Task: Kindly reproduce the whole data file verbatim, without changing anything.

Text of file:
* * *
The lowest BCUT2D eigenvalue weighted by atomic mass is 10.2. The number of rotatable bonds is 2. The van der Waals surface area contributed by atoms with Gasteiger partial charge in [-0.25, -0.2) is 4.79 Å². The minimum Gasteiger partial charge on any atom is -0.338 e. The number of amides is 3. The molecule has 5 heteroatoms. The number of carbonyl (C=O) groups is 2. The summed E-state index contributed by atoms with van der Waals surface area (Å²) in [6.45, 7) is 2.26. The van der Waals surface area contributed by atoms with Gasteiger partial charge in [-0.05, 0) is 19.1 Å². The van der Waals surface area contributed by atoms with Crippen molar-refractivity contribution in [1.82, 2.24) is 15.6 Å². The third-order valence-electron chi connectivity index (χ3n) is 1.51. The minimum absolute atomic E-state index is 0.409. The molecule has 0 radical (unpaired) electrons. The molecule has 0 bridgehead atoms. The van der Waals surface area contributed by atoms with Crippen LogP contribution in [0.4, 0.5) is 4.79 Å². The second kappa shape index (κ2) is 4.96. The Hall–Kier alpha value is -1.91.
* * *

The lowest BCUT2D eigenvalue weighted by atomic mass is 10.2. The number of rotatable bonds is 2. The van der Waals surface area contributed by atoms with Gasteiger partial charge in [-0.25, -0.2) is 4.79 Å². The minimum Gasteiger partial charge on any atom is -0.338 e. The number of amides is 3. The molecule has 5 heteroatoms. The number of carbonyl (C=O) groups is 2. The summed E-state index contributed by atoms with van der Waals surface area (Å²) in [6.45, 7) is 2.26. The van der Waals surface area contributed by atoms with Gasteiger partial charge in [-0.05, 0) is 19.1 Å². The van der Waals surface area contributed by atoms with Crippen molar-refractivity contribution in [1.82, 2.24) is 15.6 Å². The third-order valence-electron chi connectivity index (χ3n) is 1.51. The minimum absolute atomic E-state index is 0.409. The molecule has 0 radical (unpaired) electrons. The molecule has 0 bridgehead atoms. The van der Waals surface area contributed by atoms with Crippen LogP contribution in [0.4, 0.5) is 4.79 Å². The second kappa shape index (κ2) is 4.96. The Hall–Kier alpha value is -1.91.